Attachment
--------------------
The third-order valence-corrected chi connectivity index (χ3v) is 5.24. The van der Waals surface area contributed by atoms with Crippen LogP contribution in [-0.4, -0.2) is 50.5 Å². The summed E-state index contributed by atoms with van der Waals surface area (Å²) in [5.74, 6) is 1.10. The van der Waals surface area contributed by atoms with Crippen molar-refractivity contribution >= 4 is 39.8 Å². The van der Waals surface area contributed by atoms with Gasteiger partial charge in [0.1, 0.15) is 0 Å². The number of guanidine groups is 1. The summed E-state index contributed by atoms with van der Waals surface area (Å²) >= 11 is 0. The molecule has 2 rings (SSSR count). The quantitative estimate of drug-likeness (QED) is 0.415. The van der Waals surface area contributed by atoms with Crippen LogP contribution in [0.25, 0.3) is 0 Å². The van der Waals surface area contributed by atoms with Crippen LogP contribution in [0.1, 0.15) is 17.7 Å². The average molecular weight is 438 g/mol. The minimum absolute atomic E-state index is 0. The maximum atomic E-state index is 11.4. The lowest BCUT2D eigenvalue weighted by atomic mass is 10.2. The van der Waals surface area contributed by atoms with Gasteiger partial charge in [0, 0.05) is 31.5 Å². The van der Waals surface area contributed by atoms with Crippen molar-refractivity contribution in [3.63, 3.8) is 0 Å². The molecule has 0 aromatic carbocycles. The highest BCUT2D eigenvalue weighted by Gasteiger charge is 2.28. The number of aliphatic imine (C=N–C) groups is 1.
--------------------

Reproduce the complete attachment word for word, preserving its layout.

The third-order valence-corrected chi connectivity index (χ3v) is 5.24. The van der Waals surface area contributed by atoms with Crippen LogP contribution in [-0.4, -0.2) is 50.5 Å². The summed E-state index contributed by atoms with van der Waals surface area (Å²) in [5.74, 6) is 1.10. The van der Waals surface area contributed by atoms with Crippen molar-refractivity contribution >= 4 is 39.8 Å². The van der Waals surface area contributed by atoms with Gasteiger partial charge in [0.1, 0.15) is 0 Å². The number of guanidine groups is 1. The summed E-state index contributed by atoms with van der Waals surface area (Å²) >= 11 is 0. The molecule has 2 rings (SSSR count). The quantitative estimate of drug-likeness (QED) is 0.415. The van der Waals surface area contributed by atoms with Crippen LogP contribution in [0.25, 0.3) is 0 Å². The van der Waals surface area contributed by atoms with Crippen LogP contribution in [0.1, 0.15) is 17.7 Å². The average molecular weight is 438 g/mol. The minimum absolute atomic E-state index is 0. The maximum atomic E-state index is 11.4. The lowest BCUT2D eigenvalue weighted by atomic mass is 10.2. The van der Waals surface area contributed by atoms with Gasteiger partial charge in [0, 0.05) is 31.5 Å². The van der Waals surface area contributed by atoms with Crippen molar-refractivity contribution in [3.63, 3.8) is 0 Å². The molecule has 0 aromatic carbocycles. The highest BCUT2D eigenvalue weighted by Gasteiger charge is 2.28. The number of aliphatic imine (C=N–C) groups is 1.